I love to fish.
In fact, despite genes which have cursed me with pale skin and never-ending sunburn, I love most anything I can do outdoors. I love to hunt. I love to tinker with and ride old Harleys. I love hiking wilderness areas, the wilder the better. And I do love to fish.
I've fished for as long as I can remember, and many of my favorite memories, when I look back on days long gone, have me with fishing pole in hand on a dock, pier, beach, boat, riverbank, or lake shore. Whether alone, with friends, or with family, fishing has always been a bright spot in my life. Doesn't matter if I catch a fish or get skunked--although catching fish is better--there are few things as relaxing or uncomplicated as the pleasant monotony of fishing.
So the other day I traded two small boats my boys helped me outgrow for another, slightly larger but less water-worthy craft. It seemed a logical trade, at the time, despite the roughness of my acquisition, but over the last couple of days, as I examined my new vessel, I found more flaws, more items I would need to paint, repair, modify, etc., before the boat would be ready to launch in pursuit of finned quarry.
A little while ago, as I circled the ugly beast in a cold drizzle of Ohio rain, I came to full realization of just how rough this old hag of a boat was, and how much work I would have to invest to get it ready. I needed to paint it. I needed to seal it. I needed to modify, weld, sand, and paint the trailer. I needed to rewire the dang thing. I needed to install all the unnecessary crap and gadgetry I'd stripped out of the other boats.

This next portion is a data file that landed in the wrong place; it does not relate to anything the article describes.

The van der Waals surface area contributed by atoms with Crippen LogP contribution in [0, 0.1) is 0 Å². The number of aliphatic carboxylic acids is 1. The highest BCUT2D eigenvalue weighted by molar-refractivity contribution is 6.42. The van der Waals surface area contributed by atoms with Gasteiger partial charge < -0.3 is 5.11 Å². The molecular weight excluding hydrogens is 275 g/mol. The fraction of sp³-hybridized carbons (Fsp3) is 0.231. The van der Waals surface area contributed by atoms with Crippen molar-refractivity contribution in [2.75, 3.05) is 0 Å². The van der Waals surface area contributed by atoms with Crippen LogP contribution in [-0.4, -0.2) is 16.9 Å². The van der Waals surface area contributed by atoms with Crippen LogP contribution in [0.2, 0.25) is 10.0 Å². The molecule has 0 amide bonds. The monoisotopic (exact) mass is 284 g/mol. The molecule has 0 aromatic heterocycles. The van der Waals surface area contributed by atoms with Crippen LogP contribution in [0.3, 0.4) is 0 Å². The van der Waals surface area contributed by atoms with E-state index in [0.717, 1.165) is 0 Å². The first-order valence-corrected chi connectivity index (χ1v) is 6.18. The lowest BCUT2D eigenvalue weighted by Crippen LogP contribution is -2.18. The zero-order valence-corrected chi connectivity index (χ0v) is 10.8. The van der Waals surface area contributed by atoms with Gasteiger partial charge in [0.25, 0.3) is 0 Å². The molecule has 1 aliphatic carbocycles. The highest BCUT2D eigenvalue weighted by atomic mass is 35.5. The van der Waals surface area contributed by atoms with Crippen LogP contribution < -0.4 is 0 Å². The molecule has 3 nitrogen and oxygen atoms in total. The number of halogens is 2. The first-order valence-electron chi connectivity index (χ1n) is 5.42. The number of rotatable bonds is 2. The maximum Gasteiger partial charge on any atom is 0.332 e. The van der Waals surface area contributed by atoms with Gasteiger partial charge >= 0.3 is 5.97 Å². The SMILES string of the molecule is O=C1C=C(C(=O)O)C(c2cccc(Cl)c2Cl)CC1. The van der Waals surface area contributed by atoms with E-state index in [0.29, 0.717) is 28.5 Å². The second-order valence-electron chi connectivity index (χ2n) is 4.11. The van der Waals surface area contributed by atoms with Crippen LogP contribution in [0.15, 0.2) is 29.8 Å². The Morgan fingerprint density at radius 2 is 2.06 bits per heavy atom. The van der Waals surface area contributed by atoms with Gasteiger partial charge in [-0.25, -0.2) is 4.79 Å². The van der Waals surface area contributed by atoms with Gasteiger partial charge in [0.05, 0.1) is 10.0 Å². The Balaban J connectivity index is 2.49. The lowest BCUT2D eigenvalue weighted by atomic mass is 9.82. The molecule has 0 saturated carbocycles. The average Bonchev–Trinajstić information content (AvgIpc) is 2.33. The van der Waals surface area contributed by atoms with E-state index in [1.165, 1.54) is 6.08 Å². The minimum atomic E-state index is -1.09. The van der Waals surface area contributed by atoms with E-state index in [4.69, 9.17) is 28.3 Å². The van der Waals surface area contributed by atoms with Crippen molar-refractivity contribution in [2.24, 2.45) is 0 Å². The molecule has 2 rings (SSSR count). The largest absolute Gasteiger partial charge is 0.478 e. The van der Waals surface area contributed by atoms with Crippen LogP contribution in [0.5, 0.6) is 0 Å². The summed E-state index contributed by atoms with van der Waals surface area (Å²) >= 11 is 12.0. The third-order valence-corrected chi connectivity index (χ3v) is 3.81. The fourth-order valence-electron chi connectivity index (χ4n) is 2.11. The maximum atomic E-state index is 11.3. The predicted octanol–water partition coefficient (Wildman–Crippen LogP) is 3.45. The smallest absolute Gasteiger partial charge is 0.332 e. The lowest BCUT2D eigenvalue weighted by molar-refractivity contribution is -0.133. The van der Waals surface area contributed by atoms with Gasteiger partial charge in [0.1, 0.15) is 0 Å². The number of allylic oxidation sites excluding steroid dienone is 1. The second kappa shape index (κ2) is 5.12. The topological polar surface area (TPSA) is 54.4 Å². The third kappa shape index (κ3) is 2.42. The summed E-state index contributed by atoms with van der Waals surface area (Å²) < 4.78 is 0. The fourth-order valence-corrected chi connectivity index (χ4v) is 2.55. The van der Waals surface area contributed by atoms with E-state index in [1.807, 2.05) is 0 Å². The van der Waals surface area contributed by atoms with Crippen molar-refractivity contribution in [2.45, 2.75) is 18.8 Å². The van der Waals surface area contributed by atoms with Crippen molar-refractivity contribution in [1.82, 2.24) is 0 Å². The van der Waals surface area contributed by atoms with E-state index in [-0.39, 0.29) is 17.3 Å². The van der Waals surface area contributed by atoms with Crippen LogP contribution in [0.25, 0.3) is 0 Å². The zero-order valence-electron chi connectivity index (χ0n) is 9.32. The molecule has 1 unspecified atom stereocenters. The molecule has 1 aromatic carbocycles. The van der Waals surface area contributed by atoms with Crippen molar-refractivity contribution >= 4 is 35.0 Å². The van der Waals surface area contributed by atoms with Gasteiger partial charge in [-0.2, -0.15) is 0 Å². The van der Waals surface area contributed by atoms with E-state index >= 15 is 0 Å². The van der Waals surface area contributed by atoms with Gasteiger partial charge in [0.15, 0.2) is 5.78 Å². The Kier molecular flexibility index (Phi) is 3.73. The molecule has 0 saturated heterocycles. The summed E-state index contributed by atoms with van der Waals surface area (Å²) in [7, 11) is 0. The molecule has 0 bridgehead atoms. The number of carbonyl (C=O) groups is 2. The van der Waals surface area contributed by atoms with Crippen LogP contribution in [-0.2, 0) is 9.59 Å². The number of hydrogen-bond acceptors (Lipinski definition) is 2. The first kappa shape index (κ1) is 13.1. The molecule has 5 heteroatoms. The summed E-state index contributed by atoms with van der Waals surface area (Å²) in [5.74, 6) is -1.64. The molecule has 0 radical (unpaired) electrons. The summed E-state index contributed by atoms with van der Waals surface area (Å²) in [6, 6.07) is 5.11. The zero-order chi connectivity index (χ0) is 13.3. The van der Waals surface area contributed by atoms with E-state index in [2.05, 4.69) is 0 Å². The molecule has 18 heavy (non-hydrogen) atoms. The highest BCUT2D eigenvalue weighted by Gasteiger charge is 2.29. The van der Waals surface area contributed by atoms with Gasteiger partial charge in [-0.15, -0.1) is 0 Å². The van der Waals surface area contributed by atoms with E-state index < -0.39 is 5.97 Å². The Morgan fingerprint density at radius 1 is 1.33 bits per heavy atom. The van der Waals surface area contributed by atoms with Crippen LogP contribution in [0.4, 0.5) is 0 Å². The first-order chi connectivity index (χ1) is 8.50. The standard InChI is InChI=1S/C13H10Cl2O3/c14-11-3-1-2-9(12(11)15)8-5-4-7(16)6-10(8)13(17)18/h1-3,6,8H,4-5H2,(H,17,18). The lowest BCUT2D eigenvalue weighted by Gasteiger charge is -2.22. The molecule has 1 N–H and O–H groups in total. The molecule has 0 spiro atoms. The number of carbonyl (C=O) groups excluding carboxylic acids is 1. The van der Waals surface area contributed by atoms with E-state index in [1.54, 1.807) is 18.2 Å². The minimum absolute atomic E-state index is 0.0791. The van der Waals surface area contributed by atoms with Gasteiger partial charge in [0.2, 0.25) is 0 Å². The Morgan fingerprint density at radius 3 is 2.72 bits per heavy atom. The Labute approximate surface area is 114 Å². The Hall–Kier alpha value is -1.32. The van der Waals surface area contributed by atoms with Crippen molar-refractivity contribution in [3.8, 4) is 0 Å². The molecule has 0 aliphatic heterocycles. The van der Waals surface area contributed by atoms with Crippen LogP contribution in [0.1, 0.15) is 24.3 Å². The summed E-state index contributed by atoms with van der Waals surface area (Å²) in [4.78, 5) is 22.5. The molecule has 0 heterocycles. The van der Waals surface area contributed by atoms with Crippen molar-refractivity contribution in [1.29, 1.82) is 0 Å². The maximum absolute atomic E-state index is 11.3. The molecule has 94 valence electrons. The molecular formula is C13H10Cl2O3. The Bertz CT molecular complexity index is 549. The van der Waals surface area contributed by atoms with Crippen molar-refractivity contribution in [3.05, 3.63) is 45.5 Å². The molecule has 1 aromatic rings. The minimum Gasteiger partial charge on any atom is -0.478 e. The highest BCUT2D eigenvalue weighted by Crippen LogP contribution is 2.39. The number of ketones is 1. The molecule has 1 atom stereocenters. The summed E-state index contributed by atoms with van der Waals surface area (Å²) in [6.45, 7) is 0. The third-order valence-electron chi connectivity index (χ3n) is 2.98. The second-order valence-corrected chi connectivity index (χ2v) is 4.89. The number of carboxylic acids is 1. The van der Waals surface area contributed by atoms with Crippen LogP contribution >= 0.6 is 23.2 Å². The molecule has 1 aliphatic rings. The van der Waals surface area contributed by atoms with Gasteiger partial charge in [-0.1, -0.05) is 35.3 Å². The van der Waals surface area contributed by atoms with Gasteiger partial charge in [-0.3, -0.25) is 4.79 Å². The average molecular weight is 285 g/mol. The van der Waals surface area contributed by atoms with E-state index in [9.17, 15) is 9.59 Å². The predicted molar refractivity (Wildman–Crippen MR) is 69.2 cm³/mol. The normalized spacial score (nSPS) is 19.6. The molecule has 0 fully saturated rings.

Damn, this ancient Sears monstrosity was positively hammered! What was wrong with me? I mean, yeah, the other boats were small, but they were ship-shape, fish-chasing masterpieces!
And as the cold rain slid down the back of my shirt and the mud leaked through my tattered old yard-sneakers, I realized something else: I was happy. Wet, cold, muddy, and happy. Smiling, even.
What the hell was wrong with me? Surely I'd been hoodwinked. Ripped. Robbed. Tricked. Bamboozled. That crazy old man I'd traded with had pulled one over on me! I should have been furious, or at the very least irritated by my gullibility.
But I wasn't. Why?
Because, of a sudden, I saw the truth: that the hours of work, tinkering, preparation, paint, and unspecific tire-kicking were something I would enjoy as much as the fishing, and like the fishing, it was something I would do with my last two children still sharing the nest.
Yeah, fishing is great, and I love it, but as I consider Dylan and Griffin, and as I contemplate how quickly my time with Ben, Megan, and David slid into life's rear-view, I remind myself that there are some things even better than fishing, and without the sunburns.